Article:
Reality TV star Gurdas Singh, who featured on Brit Asia Superstar 2010 is set to launch his singing career with his much anticipated debut single “Champion”. The single is dedicated to his father who inspired Gurdas to sing from a young age. Gurdas was born in Leeds and brought up in Nottingham. He has never had any formal vocal training, yet surprisingly he possesses a naturally god-gifted voice. From the age of 4, Gurdas began singing in a variety of styles such as Bhangra, Hindi, Qawali, Ghazal and RnB. He also learnt the Tabla at his primary school and sang religious songs at local Sikh temples. He has performed on several stages over the years including talent shows, family functions and private events. “I was always encouraged and supported by family friends and people in the community, but my achievements were disregarded by others who should have supported me. I guess this is one reason for the title, Champion. Because I never gave up.” ~Gurdas Singh

 

Gurdas, the eldest of three brothers was raised single handily by his mother who endlessly supported his dream. His time on reality show Brit Asia Superstar made him a huge favourite amongst viewers where he demonstrated his impressive vocal skills singing in Bhangra and Qawali styles. The singer-songwriter was raised listening to the likes of the Late Ustad Nusrat Fateh Ali Khan, Hans Raj Hans, Master Saleem, Sabar Koti and Sardool Sikander, all of which have been heavily influential in his singing ability.

 

Champion has been produced by the highly respected music producer Jeeti Singh. Jeeti, who has also worked with Lakhwinder Wadali, Lembhar Hussainpuri and Danny Sarb has given his musical knowledge and direction to the composition of the track. The emotionally charged song has been written by Gurdas himself, who at the young age of 27 is set to take the industry by storm. “Champion is not about winning an award or accolade. It’s a motivational story which involves a never give up attitude and the overcoming of challenges. It’s a true story based on my personal life experiences, which people can relate to all over the world.” ~Gurdas Singh

 

Gurdas Singh is already working on his second single which will be a massive collaboration with Punjab’s finest writer, Bunty Bains who has worked with Miss Pooja, Roshan Prince, Jazzy B and Many More. The collaboration is set to release in the next few months.

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Asian Awards Zayn 745x483

Making his solo appearance at the annual Asian Awards, former One Direction member, Zayn Malik, paid tribute to his ex band-members. Donning a new shaved haircut, the 22-year-old was awarded the award for Outstanding Contribution to Music, presented by good friend Naughty Boy. Accepting the award, Zayn said, “I’d like to thank my mum and dad, and I’d also like to take this moment to thank four of the best guys I’ve ever met – everything I’ve done with them will stay with me for the rest of my life.”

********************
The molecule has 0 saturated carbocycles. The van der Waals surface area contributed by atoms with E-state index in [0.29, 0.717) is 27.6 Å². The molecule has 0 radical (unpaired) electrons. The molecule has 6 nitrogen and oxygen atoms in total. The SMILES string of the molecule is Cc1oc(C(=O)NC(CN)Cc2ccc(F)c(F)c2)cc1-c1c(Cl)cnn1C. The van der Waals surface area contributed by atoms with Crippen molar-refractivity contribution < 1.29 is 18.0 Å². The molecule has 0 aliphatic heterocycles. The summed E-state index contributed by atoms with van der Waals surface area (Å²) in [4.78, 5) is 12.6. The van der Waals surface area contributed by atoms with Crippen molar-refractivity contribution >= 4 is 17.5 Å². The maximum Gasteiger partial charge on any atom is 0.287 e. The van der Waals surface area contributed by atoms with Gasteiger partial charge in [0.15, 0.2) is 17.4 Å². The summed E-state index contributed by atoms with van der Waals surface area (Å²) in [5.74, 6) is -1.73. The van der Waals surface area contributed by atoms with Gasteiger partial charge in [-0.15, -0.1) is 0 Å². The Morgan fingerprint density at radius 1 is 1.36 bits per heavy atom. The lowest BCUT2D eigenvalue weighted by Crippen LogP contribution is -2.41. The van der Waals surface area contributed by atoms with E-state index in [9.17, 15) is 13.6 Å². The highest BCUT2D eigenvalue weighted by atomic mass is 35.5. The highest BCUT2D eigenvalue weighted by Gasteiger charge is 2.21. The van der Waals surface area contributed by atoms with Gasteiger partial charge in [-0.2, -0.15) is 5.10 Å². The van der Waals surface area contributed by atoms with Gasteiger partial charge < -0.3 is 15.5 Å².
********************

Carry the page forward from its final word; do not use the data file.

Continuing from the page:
He ended his speech with, “Here’s to the future.” Also in presence was Bollywood superstar, Shah Rukh Khan, renowned fashion designer John Rocha, Gary Lineker and cricket legend Kumar Sangakkara. The awards are a global celebration of Pan Asian excellence and were held at London’s Grosvenor House Hotel. Shah Rukh Khan was awarded Outstanding Contribution to Cinema award and dedicated his award to overseas Asians. “I am extremely humbled and honoured to receive this award. I say this very often that my stardom belongs to most South East Asians who reside abroad who have made the Indian cinema and me known around the world. I congratulate all the winners at the Asian Awards as well.
There is so much talent around Asia and so many achievers, whether it is Dr Amar Bose, the Hinduja Brothers or Zayn Malik. I am glad to have been a part of such a wonderful celebration of hard work by people in difference field but similar passion.” Guests were presented with an exclusive performance from the cast of Gurinder Chadha’s upcoming West End extravaganza, Bend It Like Beckham – The Musical. Batsman Kumar Sangakkara was awarded Outstanding Contribution to Sport whilst Outstanding Achievement in Science & Technology went to experimental particle physicist, Sir Tejinder Singh Virdee and the Outstanding Achievement in Television award went to comedian, actor and broadcaster, Sanjeev Bhaskar.
Launched in 2010 by entpreneur Paul Sagoo, The Asian Awards, have become the world’s biggest celebrations of Asian excellence. “We are absolutely thrilled with the staggering success of The Asian Awards this year and the remarkable level of support we’ve received. From Prime Minister David Cameron to global superstars like Zayn Malik and Shah Rukh Khan, joining us for this superb gathering of some of the world’s most inspirational and powerful people. “I’m so proud of the way The Asian Awards are evolving. They have truly grown into a voice for the Pan Asian community to celebrate its own success – as well as become a way to share the stories and achievements and lives of these great people with the world, to inspire the millions of us who strive to be the best we can.”